Don’t Listen to “Them!”

Photo Credit: http://sxc.hu/profile/StillSearc

So I got an email a few days ago that made me realize my blog reader was missing a blog I want to be reading (and you just might want to add it to yours, too!). Nicole Dean posted a fabulous entry about being overwhelmed with all the marketing methods, how sometimes social media ISN’T the right thing to do to promote your business, and listening to everyone who suddenly thinks they’re an expert. Go read that and then come back. I’ll wait here since I’ve already read it.

Done? Good, then let’s continue that train of thought and go off on a bit of a related tangent…

This also applies to your website. I see so many small business owners and entrepreneurs get a good basic website together, or their plan for one ready, and then it falls apart at the seams and becomes a mess because they start listening to a dozen different people who think they’re experts at website design, usability, marketing, etc.  As Nicole pointed out, many of these same people haven’t made a dime online.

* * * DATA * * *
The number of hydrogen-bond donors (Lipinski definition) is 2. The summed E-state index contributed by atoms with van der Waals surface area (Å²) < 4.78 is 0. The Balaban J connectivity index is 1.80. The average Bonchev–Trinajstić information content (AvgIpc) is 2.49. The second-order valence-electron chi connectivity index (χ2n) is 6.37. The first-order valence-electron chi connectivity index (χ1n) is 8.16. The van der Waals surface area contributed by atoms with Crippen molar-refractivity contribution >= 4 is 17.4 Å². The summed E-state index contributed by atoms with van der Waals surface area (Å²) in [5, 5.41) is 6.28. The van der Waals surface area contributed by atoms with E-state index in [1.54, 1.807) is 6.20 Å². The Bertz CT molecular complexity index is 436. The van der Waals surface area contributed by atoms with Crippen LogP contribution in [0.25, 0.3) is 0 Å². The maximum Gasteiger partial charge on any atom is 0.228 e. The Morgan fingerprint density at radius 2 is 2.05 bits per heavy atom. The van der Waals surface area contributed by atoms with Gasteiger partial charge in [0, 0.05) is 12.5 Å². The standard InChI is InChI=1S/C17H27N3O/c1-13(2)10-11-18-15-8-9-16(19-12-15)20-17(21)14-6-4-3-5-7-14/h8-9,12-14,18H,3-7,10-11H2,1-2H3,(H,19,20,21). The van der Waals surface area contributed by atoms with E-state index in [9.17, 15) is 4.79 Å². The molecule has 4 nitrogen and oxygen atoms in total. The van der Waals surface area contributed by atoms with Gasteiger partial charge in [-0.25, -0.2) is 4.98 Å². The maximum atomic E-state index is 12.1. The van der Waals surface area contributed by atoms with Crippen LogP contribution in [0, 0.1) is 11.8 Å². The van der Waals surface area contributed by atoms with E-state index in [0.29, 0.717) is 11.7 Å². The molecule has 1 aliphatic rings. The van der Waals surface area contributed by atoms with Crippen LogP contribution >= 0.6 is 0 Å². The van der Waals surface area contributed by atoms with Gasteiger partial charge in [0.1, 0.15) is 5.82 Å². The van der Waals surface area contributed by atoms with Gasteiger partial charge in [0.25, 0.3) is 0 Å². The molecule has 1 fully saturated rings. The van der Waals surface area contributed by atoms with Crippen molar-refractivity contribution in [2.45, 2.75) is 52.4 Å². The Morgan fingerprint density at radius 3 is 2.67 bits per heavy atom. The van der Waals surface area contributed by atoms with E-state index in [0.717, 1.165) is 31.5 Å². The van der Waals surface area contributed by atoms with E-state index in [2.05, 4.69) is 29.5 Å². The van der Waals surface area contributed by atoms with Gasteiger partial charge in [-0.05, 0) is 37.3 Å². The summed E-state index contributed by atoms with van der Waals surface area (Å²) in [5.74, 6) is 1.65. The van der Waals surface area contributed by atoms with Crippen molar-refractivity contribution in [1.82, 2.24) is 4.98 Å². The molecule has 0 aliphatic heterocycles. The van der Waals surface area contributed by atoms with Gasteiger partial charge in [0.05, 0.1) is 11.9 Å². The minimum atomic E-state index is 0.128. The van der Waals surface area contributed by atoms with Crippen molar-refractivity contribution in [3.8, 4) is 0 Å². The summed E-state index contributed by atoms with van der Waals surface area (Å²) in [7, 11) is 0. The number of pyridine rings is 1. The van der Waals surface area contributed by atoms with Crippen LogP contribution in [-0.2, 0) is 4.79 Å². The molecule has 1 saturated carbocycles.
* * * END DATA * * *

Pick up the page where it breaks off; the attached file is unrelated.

They’ll tell you that you HAVE to make your site fancier.  You have to offer live chat.  You have to sign up with all the various wishlist, rating, feedback, review, and shopping engine sites and incorporate them into your website.  You have to blog.  You have to get on all the social networks and link to them.  You have to learn search engine optimization.  You have to offer lots of free things to get people to sign up for your list.  You have to use autoresponder sequences instead of newsletters.  You have to do a newsletter instead of autoresponders.  You need a membership program.  You need… you need… you need…

No wonder new online business owners get overwhelmed!  Enough, already!

You know what you don’t need?  You don’t need to jump off a cliff with a “friend” or neighbor’s advice!  You’ll drive yourself batty if you keep implementing more changes that “someone” advised you to make – then un-make – then make again – then change – then tweak – then delete – then add again.  Is that really an effective way to spend our time?

I’m a huge fan of blogging, social networking, etc but I also take it one step at a time and figure out what’s actually working for me.  If something isn’t generating traffic or sales, I need to look at why and consider whether it’s a good investment of my time (might be, I might just need better strategy, or it might not be the right thing for me to be doing).

Some things to consider when it comes to your website:

  • You don’t need every social network linked to on your website (unless you truly are active on all of them, Nicole’s points on this are excellent).